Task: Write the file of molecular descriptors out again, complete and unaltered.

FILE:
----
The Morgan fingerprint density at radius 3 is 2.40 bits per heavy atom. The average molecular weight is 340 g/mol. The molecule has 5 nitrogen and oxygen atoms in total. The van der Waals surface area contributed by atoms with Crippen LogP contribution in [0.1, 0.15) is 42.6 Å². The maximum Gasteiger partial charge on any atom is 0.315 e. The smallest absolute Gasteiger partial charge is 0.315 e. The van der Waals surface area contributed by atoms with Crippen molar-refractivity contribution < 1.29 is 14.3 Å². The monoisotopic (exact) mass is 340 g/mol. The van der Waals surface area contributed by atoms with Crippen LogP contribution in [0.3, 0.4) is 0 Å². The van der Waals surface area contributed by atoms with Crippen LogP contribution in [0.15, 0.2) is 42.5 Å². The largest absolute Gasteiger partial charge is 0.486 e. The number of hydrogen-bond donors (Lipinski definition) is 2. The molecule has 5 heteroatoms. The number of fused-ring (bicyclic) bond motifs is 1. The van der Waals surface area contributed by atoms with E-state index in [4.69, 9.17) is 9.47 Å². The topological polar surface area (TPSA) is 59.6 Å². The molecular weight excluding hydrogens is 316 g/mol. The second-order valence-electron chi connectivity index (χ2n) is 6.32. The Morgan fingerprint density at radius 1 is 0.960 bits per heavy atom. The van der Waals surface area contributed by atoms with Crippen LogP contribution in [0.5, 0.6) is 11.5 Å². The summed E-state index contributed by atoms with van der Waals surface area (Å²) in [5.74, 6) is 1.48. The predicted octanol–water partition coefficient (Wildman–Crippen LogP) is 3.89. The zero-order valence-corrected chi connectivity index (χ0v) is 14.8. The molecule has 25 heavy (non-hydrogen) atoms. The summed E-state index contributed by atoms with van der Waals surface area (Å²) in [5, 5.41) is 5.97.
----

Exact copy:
The Morgan fingerprint density at radius 3 is 2.40 bits per heavy atom. The average molecular weight is 340 g/mol. The molecule has 5 nitrogen and oxygen atoms in total. The van der Waals surface area contributed by atoms with Crippen LogP contribution in [0.1, 0.15) is 42.6 Å². The maximum Gasteiger partial charge on any atom is 0.315 e. The smallest absolute Gasteiger partial charge is 0.315 e. The van der Waals surface area contributed by atoms with Crippen molar-refractivity contribution < 1.29 is 14.3 Å². The monoisotopic (exact) mass is 340 g/mol. The van der Waals surface area contributed by atoms with Crippen LogP contribution in [0.3, 0.4) is 0 Å². The van der Waals surface area contributed by atoms with Crippen LogP contribution in [0.15, 0.2) is 42.5 Å². The largest absolute Gasteiger partial charge is 0.486 e. The number of hydrogen-bond donors (Lipinski definition) is 2. The molecule has 5 heteroatoms. The number of fused-ring (bicyclic) bond motifs is 1. The van der Waals surface area contributed by atoms with E-state index in [4.69, 9.17) is 9.47 Å². The topological polar surface area (TPSA) is 59.6 Å². The molecular weight excluding hydrogens is 316 g/mol. The second-order valence-electron chi connectivity index (χ2n) is 6.32. The Morgan fingerprint density at radius 1 is 0.960 bits per heavy atom. The van der Waals surface area contributed by atoms with Crippen LogP contribution in [0.5, 0.6) is 11.5 Å². The summed E-state index contributed by atoms with van der Waals surface area (Å²) in [5.74, 6) is 1.48. The predicted octanol–water partition coefficient (Wildman–Crippen LogP) is 3.89. The zero-order valence-corrected chi connectivity index (χ0v) is 14.8. The molecule has 25 heavy (non-hydrogen) atoms. The summed E-state index contributed by atoms with van der Waals surface area (Å²) in [5, 5.41) is 5.97.